MOORHEAD — Like many longtime Rourke Art Gallery + Museum patrons, Dan Jones has some fond memories of the annual "Midwestern Invitational Exhibit of Fine Art."
"I remember in the old gallery, eating strawberries and drinking Champagne on the porch because the house was packed and too damn hot," Jones says.
Strawberries and Champagne are a staple of "Midwestern" celebrations and warm gallery spaces, a byproduct of the 200-some that typically attend the event.
The Rourke won’t be serving Champagne and strawberries this year, and crowds won’t be a problem when the "Midwestern" opens on Thursday, June 18, because the Rourke, 521 Main Ave., won’t be open. The Moorhead art icon, like so many others, has been closed since mid-March due to the coronavirus outbreak.
While the building will officially reopen Friday, June 19, the organization is keeping the tradition of a "Midwestern" celebration on June 18th.
With COVID-19 still a very real threat, organizers knew inviting hundreds to the museum wasn’t feasible — but inviting that many or more to an online celebration was not only possible, but responsible, though a very different experience.
"It’s definitely strange," says Jonathan Rutter, executive director and curator. "The 'Midwesterns' have been evolving over the years, and this is definitely a more pronounced pivot."
The show is hung in the museum, but will go up on the Rourke’s website at 5 p.m. Thursday, with links to buy the art.
In the past, the "Midwestern" galleries could be crowded and, as Jones noted, quite stuffy, often making it hard to really take in the art. The online galleries should make viewing the art easier, though the socializing is a big part of the "Midwestern" experience.
"It’s like a class reunion for artists," Jones says.
This year is particularly notable as the Rourke celebrates its 60th anniversary.
As someone who has shown at the invitational over the last 30 years, Jones was asked for a suggested theme for this year’s show.
"I never liked the idea of themed 'Midwesterns,' so Jonathan asked what I would be pick and I said that I like self-portraits, so something like, 'In Your Own Skin.'" Jones recalls. "More than ever, people should take a look at themselves. It ended up being very timely."
Jones’ selections for award-winners will be announced at 7:15 p.m. Thursday via video on the Rourke’s site, www.therourke.org. He’ll have more than 70 pieces of art to consider from artists who have been involved in the "Midwestern" for years as well as newer names — and even from some who are no longer living. Charles Thysell submitted a piece just before dying in April of cancer.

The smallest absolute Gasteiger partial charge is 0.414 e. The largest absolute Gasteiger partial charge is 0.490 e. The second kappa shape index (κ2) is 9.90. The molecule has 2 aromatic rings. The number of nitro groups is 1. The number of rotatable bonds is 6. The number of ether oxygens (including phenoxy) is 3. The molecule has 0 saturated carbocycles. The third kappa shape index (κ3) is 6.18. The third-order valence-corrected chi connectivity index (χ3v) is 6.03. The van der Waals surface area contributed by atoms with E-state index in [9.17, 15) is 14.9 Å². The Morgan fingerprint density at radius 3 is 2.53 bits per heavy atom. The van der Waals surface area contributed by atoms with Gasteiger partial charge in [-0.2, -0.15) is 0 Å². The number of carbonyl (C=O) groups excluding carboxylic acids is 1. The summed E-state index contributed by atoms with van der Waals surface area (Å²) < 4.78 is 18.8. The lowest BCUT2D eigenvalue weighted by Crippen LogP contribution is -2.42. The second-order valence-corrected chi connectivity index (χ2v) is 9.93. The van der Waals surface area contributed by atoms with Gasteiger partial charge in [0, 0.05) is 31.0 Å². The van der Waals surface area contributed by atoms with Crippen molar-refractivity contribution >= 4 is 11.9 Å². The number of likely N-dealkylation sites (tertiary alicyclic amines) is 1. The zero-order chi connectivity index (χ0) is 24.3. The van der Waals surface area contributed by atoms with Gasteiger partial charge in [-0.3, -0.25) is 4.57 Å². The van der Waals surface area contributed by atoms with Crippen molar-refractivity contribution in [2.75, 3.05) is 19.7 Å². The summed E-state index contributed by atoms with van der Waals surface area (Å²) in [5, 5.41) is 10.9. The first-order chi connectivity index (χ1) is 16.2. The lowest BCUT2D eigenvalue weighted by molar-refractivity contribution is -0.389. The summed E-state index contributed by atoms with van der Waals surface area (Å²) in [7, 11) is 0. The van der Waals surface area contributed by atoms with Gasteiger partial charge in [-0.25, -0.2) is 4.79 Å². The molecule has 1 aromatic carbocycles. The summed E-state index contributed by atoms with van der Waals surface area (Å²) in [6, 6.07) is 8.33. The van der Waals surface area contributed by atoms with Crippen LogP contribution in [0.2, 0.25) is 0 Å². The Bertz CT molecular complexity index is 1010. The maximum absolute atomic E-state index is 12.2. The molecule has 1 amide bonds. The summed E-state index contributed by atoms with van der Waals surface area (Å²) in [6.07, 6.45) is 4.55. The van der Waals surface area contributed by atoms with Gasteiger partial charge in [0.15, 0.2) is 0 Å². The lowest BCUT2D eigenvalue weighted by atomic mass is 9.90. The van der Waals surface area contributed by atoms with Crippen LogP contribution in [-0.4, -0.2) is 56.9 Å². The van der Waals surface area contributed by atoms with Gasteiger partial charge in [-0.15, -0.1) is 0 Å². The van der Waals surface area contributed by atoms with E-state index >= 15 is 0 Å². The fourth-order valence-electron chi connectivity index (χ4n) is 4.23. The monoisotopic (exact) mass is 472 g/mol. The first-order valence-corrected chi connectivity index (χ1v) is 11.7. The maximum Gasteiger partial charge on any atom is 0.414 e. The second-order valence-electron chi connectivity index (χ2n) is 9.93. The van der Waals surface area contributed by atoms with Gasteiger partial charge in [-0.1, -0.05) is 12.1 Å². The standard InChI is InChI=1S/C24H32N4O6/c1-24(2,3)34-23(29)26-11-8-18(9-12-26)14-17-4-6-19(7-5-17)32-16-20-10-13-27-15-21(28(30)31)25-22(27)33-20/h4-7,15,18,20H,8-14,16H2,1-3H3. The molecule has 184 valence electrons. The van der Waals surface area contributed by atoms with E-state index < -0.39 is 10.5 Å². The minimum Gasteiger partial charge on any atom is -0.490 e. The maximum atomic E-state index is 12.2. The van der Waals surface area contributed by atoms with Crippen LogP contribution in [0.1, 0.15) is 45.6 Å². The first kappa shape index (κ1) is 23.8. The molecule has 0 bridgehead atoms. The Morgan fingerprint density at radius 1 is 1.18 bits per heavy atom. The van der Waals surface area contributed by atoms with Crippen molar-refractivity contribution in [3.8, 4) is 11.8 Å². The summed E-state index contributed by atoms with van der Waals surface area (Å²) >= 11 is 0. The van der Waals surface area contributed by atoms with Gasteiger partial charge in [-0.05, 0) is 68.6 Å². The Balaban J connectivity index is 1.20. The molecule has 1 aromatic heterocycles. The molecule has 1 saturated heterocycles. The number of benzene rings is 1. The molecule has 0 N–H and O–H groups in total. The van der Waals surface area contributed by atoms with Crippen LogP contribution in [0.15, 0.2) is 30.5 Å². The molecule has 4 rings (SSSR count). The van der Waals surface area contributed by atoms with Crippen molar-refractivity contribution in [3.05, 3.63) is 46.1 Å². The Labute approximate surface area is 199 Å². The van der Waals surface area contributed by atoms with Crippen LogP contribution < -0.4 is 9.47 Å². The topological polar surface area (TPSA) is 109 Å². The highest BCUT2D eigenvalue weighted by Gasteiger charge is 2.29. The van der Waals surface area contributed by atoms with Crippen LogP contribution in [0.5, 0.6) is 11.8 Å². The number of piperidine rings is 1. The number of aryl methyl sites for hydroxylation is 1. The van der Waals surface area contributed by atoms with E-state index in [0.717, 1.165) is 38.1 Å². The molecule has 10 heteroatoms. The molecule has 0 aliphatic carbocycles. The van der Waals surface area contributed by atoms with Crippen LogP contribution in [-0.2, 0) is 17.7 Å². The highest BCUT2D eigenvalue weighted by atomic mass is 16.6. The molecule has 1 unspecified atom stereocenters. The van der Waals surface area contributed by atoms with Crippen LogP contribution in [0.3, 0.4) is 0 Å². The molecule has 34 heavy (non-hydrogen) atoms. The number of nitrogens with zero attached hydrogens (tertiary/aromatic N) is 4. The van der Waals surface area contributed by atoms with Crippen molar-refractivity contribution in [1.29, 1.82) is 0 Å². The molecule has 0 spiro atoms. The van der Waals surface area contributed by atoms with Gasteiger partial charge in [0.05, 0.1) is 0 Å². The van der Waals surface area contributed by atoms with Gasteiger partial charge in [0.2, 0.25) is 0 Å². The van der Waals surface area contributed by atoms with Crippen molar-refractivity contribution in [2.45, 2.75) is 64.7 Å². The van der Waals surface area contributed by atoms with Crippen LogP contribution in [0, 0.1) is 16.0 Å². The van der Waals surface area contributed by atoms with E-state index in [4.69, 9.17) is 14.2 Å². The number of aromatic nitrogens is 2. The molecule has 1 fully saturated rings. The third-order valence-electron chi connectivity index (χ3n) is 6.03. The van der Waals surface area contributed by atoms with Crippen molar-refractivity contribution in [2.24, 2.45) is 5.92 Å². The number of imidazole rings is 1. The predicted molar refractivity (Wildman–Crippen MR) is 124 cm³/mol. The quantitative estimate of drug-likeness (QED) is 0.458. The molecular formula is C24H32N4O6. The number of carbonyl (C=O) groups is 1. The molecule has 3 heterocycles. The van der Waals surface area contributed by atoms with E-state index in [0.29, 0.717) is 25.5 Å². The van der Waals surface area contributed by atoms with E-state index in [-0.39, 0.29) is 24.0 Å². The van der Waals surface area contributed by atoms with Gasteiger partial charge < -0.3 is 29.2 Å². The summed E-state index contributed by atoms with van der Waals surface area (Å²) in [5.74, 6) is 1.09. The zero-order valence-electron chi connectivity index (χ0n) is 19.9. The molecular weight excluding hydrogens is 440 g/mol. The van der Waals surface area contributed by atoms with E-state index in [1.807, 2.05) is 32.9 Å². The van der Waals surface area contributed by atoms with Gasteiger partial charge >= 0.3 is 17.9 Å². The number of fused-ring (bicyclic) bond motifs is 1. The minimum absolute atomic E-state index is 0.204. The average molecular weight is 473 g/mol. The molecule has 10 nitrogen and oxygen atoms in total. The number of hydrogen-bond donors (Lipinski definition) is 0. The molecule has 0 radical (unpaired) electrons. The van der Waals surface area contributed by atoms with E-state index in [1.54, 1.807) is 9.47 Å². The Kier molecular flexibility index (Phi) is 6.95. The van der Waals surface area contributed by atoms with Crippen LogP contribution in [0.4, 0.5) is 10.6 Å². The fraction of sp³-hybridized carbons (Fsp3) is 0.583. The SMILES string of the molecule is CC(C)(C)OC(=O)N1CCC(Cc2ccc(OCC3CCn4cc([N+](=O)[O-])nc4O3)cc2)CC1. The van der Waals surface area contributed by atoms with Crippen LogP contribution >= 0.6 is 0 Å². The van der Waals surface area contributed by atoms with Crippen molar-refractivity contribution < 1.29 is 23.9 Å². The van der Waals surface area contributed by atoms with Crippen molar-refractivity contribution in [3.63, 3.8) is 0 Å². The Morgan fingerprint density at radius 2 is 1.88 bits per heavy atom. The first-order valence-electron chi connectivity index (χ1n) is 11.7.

"It’s terribly sad Charlie can’t be with us. I guess he will be with us remotely, but not as close as we might like," Rutter says.
The awards are usually announced at a post-show dinner, but this year's participants are invited to order from a set menu at Rustica Eatery & Tavern, 315 Main Ave., pick up their meal at a set time between 5:30 and 6:30 p.m. and then tune in for the festivities.
The fun comes to a close starting at 7:30 p.m. Thursday, with a broadcast set by Hartford Street Brass.
In addition to the 61st "Midwestern" being online this year, a companion show will look at the exhibit and ensuing festivities through the years, thanks in large part to photos by Todd Hunter Strand.
While the Rourke has been closed for the past three months, staff have been busy on various projects. The galleries are repainted and work is progressing on a reading room on the second floor which will allow patrons and students to study artists that influence and reflect the collection. Staff has also been working with Moorhead Community Access TV to create an oral history of arts in the area, with videos eventually available on the Rourke’s YouTube channel and at the museum.
The building will open back up to the public on Friday, but to maintain social distancing and other safe practices, guests must make an appointment and also wear a mask.
Rutter says much of that plans for future shows are in a wait-and-watch mode, though he’s looking into an outdoor art show with works pasted to the walls of the sculpture garden starting at the end of June. He’s also working on a founder's day celebration on July 20, celebrating the birthday of the museum’s late namesake and driving force, James O’Rourke.
Fall shows look to feature Ben Rheault, John Charles Cox and DeborahMae Broad as well as a sale of work by Robert A. Nelson, one of the first artists to have a show at the Rourke.
"It’s been gratifying seeing art through digital platforms, but a strong reminder of how important direct engagement with the physical work is," Rutter says. "We’re eager to welcome familiar faces back to the building."